Weeding sour grass, one thorough patch at a time.

Like many gardeners I have a persistent weed problem.  Well several, but the one I'm battling at the moment is Oxalis pes-caprae, commonly known as sour grass or Bermuda buttercup (though the plant comes from South Africa, not Bermuda).

Oxalis pes-caprae in the garden of someone who says, "Well at least it's green and has pretty flowers."
The picture above is NOT my garden. It is one I saw with shock and horror in Santa Cruz recently. The entire front yard is a sea of sour grass.

While I can get disheartened seeing those little clover-like leaves sprouting up from each plant's single main stem every flipping year, I do see less and less the more and more I pull early in the season - before the bulblets start to form along the stem. I hand pull and try to get as much of the root as I can.

THIS is my garden. I am definitely making progress. This is an area I've worked on for two years.
The worst thing areas are where the Oxalis grows among native blackberry (Rubus ursinus) which is covered with exceedingly thin prickles that get into the skin but won't get out.

I focus my efforts on a couple of garden areas, working thoroughly and repeatedly before the bulblets come. And then do the best I can on the rest. Next year - the same procedure, but many fewer plants in the focus areas. Some areas are almost clear now, just a few plants to pull. But it's a long haul.

To avoid depression, I focus on a defined small patch that I can clear by the end of one weeding session. That way, I can feel a sense of accomplishment when I'm done, rather than the endless torments of Sisyphus's gardening sister. If I find myself scrabbling at the plant tops, not really pulling each plant in Zen-like serenity - I know I've been too optimistic about what I can achieve in one session.

The Patch Weeded - and Beyond. (The slab is for a garden seat TBD.)
It's especially rewarding if you can do a bit of planting in the cleared area afterwards.

I added some local Juncus to the weeded area to help stabilize the down-slope side of the path.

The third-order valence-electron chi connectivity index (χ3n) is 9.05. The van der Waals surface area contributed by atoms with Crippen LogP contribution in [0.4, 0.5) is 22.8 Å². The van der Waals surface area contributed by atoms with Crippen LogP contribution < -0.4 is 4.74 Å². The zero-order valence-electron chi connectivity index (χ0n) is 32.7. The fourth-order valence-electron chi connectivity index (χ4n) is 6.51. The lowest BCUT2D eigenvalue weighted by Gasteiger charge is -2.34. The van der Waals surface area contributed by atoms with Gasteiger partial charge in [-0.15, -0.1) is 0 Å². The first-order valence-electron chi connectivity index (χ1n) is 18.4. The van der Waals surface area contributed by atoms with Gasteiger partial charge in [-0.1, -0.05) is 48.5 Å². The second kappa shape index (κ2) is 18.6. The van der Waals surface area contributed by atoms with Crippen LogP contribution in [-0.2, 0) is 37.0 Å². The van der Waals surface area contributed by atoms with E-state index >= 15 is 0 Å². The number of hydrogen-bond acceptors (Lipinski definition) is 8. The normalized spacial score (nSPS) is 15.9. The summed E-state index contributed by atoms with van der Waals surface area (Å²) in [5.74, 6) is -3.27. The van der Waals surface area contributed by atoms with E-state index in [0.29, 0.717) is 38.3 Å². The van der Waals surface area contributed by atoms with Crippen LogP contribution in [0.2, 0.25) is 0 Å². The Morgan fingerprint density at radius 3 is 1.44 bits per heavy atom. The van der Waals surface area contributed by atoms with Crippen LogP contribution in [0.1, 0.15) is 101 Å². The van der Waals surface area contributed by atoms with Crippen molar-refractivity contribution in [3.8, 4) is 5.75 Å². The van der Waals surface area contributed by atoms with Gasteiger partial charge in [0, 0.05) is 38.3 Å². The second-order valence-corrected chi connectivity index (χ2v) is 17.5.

The other thing about adding plants is it gives you a reason to weed there again, with hope for the future. And plantings can help shade out the Oxalis. So I'm told.

And speaking of Oxalis...

I have to be careful not to weed the locally native redwood sorrel, Oxalis oregana!
The yearly task is still daunting but less so every year. The only good thing about sour grass is that it disappears in early spring, so I can live in a pleasant delusion of success — until November rolls around again!

There are other approaches, and I'm working on one of them in this part of the garden - the north slope part. That is to sheet mulch the long snaking path that goes around the contour of the hillside. More on that anon!

Happy new year to one and all - may your gardening year ahead be full of growing - and weeding - success.


Terra said…
I hand pull oxalis too, and try to get the bulblets out. They are persistant! Happy 2015.
Country Mouse said…
I wish you well with your pulling in 2015, Terra!
Diana Studer said…
you have my sympathy.
But once you have put in your chosen plants, they should outcompete the Oxalis. In Porterville, where I had other plants the Oxalis wasn't a problem. Just on the open, not yet deliberately planted bits.

Here in the new garden I'm battling foreign periwinkle, and indigenous hen and chickens which has Potatoes, as my husband calls them. Great heavy BUNCHes of potatoes! Sigh. Sent six garbage bagfuls to be composted!